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  • Nursing Home Negligence

    Many families have loved ones living in nursing homes, and more family members will be moving into assisted living and other long-term care facilities as the population continues to age. In the best of circumstances, nursing home residents receive good care. However, improper supervision, inadequate staffing, and other factors may result in cases of nursing home negligence, including physical and emotional abuse, medical injury, and neglect.

    What Types of Claims are Filed Against Nursing Homes?

    There are many types of claims that have been made against nursing homes in the past, including the following:

    • A patient fell from their wheelchair in a bathroom because of improper supervision.
    • A nursing assistant sexually assaulted a semi-conscious resident.
    • The nursing home was held responsible when it failed to notice a patient leaving the premise in a wheelchair. Because of this supervisory failure, the patient was subsequently struck and killed by a pick-up truck.
    • The nursing home was found responsible when a patient ran away from the facility and the establishment failed to activate the alarm system. The patient was exposed to cold temperatures because he wandered off dressed in only his pajamas; this exposure may have contributed to his heart attack and resultant death.
    • The nursing home was held responsible for failure to administer proper medications to patients.
    • The nursing home was held responsible for abuse when an employee struck a resident with Alzheimer’s disease.

    Since March 2020, the spike in deaths related to the Coronavirus (COVID-19) in nursing homes has prompted a rise in wrongful death claims, according to the American Bar Association. By August 2020, the Centers for Medicare and Medicaid Services (CMS) imposed more than $15 million in fines against 3,400 nursing homes across the United States for non-compliance with infection control requirements.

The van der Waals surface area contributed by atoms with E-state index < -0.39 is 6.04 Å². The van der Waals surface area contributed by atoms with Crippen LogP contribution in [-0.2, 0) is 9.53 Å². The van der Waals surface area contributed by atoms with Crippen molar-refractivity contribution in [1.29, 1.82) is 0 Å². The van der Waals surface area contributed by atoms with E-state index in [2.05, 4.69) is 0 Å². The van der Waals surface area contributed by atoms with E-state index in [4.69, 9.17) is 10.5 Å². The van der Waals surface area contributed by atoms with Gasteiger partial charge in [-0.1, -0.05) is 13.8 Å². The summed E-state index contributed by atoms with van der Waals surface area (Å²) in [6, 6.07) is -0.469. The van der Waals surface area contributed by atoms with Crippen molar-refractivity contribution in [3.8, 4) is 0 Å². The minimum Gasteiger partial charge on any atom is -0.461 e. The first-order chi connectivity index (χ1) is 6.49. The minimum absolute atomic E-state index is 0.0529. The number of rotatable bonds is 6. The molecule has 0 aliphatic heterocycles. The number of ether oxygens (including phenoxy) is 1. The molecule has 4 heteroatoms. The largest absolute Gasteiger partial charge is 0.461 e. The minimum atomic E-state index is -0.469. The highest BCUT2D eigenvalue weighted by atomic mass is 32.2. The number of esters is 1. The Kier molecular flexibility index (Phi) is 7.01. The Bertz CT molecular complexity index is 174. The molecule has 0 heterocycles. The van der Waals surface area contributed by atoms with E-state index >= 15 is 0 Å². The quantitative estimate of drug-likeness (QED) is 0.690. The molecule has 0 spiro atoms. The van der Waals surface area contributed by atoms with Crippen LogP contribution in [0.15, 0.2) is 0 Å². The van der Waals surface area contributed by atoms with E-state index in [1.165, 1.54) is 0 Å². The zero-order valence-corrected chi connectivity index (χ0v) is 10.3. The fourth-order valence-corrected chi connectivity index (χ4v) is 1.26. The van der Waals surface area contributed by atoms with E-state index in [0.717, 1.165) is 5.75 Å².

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    Some states, including New Jersey, passed immunity laws shielding nursing homes from certain types of negligence claims arising from COVID-19. The legal landscape regarding infectious disease liability continues to evolve. It is important for families to contact an experienced nursing home negligence lawyer if they have any questions about the latest regulations regarding the quality of care provided to their loved ones in a nursing home.

    How Do I Know if I Have a Case Against a Nursing Home?

    Families may have a case if a relative has died or sustained a serious injury under questionable circumstances in a nursing home. However, medical facilities cannot guarantee successful medical results. The following is needed to have a claim against a nursing home:

    • The existence of a duty of proper care owed to the resident or patient
    • The standard of care the nursing home should have followed
    • The actual care and treatment of the patient
    • The failure of the nursing home to follow the standard of care
    • Injury or death to the patient or resident
    • The causal relationship between the nursing home’s breach of duty and the patient’s death or injury

    It is not always easy to determine that a patient’s death or injury was directly caused by the nursing home’s breach of duty. Many nursing home residents are at risk for developing medical problems. At the same time, their frailty makes them vulnerable to neglect and abuse because they may not be able to get out of bed, feed themselves, or call for help. Friends and family of nursing home residents should be aware of the signs of possible abuse or neglect so they can intervene on their loved one’s behalf, if needed.

    What are the Signs of Nursing Home Neglect or Abuse?

    Some signs of nursing home abuse are obvious, such as broken bones or bruises. However, other signs may be more subtle and develop over time. If nursing home staff intentionally cause residents harm, withhold medication, or neglect cries for food or assistance, it may be considered abuse. Signs to look for include the following: